Early developmental intervention programs post hospital discharge to prevent motor and cognitive impairments in preterm infants.

Early developmental intervention programs post hospital discharge to prevent motor and cognitive impairments in preterm infants.

Spittle AJ, et al.

Cochrane Database Syst Rev. 2007 Apr 18;(2):CD005495.

Update in
Cochrane Database Syst Rev. 2012;12:CD005495.


BACKGROUND: Infants born preterm are at increased risk of developing cognitive and motor impairments compared with infants born at term. Early developmental interventions have been used in the clinical setting with the aim of improving the overall functional outcome for these infants. However, the benefit of these programs remains unclear.

OBJECTIVES: To review the effectiveness of early developmental intervention post-discharge from hospital for preterm (< 37 weeks) infants on motor or cognitive development.

SEARCH STRATEGY: The Cochrane Neonatal Review group search strategy was used to identify randomised and quasi-randomised controlled trials of early developmental interventions post hospital discharge. Two review authors independently searched the Cochrane Central Register of Controlled Trials (CENTRAL, The Cochrane Library), MEDLINE Advanced, CINAHL, PsychINFO and EMBASE (1966 through February 2006).

SELECTION CRITERIA: Studies included had to be randomised or quasi-randomised controlled trials of early developmental intervention programs that commenced within the first 12 months of life for infants born at < 37 weeks with no major congenital abnormalities. Intervention could commence as an inpatient; however, a post discharge component was necessary to be included in this review. The outcome measures were not pre-specified other than that they had to assess cognitive and/or motor ability. The rates of intellectual impairment, cerebral palsy and development co-ordination disorder were also documented.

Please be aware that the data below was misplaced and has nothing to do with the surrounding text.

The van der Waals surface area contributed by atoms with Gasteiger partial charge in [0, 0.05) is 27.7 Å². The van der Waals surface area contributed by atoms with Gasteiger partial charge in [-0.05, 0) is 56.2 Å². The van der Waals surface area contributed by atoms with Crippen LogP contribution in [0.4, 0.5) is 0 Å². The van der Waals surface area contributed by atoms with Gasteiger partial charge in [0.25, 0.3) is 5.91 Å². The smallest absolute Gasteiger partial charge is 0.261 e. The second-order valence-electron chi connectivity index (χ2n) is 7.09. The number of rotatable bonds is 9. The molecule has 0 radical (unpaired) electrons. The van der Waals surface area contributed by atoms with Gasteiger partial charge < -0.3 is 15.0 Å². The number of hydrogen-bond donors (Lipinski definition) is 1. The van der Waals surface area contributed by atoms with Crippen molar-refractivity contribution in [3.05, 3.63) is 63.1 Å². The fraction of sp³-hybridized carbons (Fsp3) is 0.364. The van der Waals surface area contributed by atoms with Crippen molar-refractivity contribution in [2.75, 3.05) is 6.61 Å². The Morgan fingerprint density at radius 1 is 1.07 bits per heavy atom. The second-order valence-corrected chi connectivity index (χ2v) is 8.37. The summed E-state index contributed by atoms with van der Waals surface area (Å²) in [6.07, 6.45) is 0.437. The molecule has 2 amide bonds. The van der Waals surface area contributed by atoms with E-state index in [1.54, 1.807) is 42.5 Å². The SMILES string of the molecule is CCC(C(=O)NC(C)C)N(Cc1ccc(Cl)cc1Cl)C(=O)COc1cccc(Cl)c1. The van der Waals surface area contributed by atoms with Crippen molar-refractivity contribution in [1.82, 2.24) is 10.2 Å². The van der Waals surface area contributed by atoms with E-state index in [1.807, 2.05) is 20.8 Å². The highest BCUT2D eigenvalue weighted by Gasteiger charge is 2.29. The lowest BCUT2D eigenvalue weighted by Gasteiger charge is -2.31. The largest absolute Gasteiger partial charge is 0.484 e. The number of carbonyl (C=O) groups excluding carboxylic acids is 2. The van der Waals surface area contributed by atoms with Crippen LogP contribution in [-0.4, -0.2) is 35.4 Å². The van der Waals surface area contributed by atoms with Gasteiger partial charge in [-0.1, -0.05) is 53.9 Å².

DATA COLLECTION AND ANALYSIS: Data were extracted and entered by two independent review authors. Cognitive and motor outcomes were pooled in three age groups – infant (0 to 2 years), preschool (3 to < 5 years) or school age (5 to 17 years). Meta-analysis was carried out using RevMan 4.2 to determine the effects of early developmental intervention in the short (0 to 2 years), medium (3 to < 5 years) and long term (5 to 17 years). Subgroup analysis was carried out in relation to; gestational age, birthweight, brain injury, commencement of intervention, focus of intervention and study quality.

MAIN RESULTS: Sixteen studies met the inclusion criteria (2379 randomised patients). Six of these studies were RCTs and had strong methodological quality. There was variability with regard to the focus and intensity of the intervention, and in length of follow-up. Meta-analysis concluded that intervention improved cognitive outcomes at infant age (developmental quotient [DQ]: standard mean difference [SMD] 0.46 SD; 95% CI 0.36 0.57; P < 0.0001), and at preschool age (intelligence quotient [IQ]; SMD 0.46 SD; 95%CI 0.33, 0.59; P < 0.0001). However, this effect was not sustained at school age (IQ; SMD 0.02 SD; 95% CI -0.10, 0.14; P = 0.71). There was significant heterogeneity between studies for cognitive outcomes at infant and school ages. There was little evidence of an effect of early intervention on motor outcomes in the short, medium or long-term, but there were only two studies reporting outcomes beyond 2 years.

AUTHORS' CONCLUSIONS: Early intervention programs for preterm infants have a positive influence on cognitive outcomes in the short to medium term. However, there was significant heterogeneity between the interventions included in this review. Further research is needed to determine which early developmental interventions are the most effective at improving cognitive and motor outcomes, and on the longer-term effects of these programs. Cost-effectiveness and access to services should also be evaluated since they are important factors when considering implementation of an early developmental intervention program for a preterm infant.

Source: Murdoch Children's Research Institute, c/o Royal Children's Hospital, 2nd Floor, Flemington Road, Parkville, Melbourne, Australia, 3052. alicia.spittle@rch.org.au

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